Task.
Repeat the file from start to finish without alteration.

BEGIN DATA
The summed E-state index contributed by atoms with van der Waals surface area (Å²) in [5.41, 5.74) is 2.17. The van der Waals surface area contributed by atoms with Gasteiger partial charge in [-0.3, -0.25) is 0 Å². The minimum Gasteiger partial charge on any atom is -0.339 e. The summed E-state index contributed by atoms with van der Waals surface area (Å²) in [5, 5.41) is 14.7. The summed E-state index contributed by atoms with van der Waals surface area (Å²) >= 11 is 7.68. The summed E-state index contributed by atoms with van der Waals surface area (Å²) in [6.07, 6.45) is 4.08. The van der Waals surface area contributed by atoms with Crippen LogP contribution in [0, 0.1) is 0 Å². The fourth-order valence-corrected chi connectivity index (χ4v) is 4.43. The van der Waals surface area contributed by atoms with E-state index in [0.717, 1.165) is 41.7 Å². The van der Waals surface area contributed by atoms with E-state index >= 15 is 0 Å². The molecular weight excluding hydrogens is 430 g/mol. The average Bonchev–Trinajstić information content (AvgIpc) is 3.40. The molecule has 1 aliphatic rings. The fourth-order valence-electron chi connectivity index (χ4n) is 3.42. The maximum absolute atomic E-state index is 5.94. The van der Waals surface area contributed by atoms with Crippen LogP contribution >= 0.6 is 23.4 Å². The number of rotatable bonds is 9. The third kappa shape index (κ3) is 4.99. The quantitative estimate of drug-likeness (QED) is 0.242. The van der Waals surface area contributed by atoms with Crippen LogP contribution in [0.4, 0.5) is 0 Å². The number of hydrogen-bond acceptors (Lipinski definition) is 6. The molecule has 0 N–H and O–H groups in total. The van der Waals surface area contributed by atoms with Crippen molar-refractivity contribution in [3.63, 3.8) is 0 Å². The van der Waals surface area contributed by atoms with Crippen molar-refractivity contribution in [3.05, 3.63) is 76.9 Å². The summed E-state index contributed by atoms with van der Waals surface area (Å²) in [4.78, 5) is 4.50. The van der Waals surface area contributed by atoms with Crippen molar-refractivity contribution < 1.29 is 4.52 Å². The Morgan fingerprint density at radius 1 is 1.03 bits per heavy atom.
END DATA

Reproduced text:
The summed E-state index contributed by atoms with van der Waals surface area (Å²) in [5.41, 5.74) is 2.17. The van der Waals surface area contributed by atoms with Gasteiger partial charge in [-0.3, -0.25) is 0 Å². The minimum Gasteiger partial charge on any atom is -0.339 e. The summed E-state index contributed by atoms with van der Waals surface area (Å²) in [5, 5.41) is 14.7. The summed E-state index contributed by atoms with van der Waals surface area (Å²) >= 11 is 7.68. The summed E-state index contributed by atoms with van der Waals surface area (Å²) in [6.07, 6.45) is 4.08. The van der Waals surface area contributed by atoms with Crippen LogP contribution in [0, 0.1) is 0 Å². The fourth-order valence-corrected chi connectivity index (χ4v) is 4.43. The van der Waals surface area contributed by atoms with E-state index in [0.717, 1.165) is 41.7 Å². The van der Waals surface area contributed by atoms with E-state index >= 15 is 0 Å². The molecular weight excluding hydrogens is 430 g/mol. The average Bonchev–Trinajstić information content (AvgIpc) is 3.40. The molecule has 1 aliphatic rings. The fourth-order valence-electron chi connectivity index (χ4n) is 3.42. The maximum absolute atomic E-state index is 5.94. The van der Waals surface area contributed by atoms with Crippen LogP contribution >= 0.6 is 23.4 Å². The number of rotatable bonds is 9. The third kappa shape index (κ3) is 4.99. The quantitative estimate of drug-likeness (QED) is 0.242. The van der Waals surface area contributed by atoms with Crippen LogP contribution in [0.4, 0.5) is 0 Å². The number of hydrogen-bond acceptors (Lipinski definition) is 6. The molecule has 0 N–H and O–H groups in total. The van der Waals surface area contributed by atoms with Crippen molar-refractivity contribution in [3.63, 3.8) is 0 Å². The van der Waals surface area contributed by atoms with Crippen molar-refractivity contribution in [3.05, 3.63) is 76.9 Å². The summed E-state index contributed by atoms with van der Waals surface area (Å²) in [4.78, 5) is 4.50. The van der Waals surface area contributed by atoms with Crippen molar-refractivity contribution < 1.29 is 4.52 Å². The Morgan fingerprint density at radius 1 is 1.03 bits per heavy atom.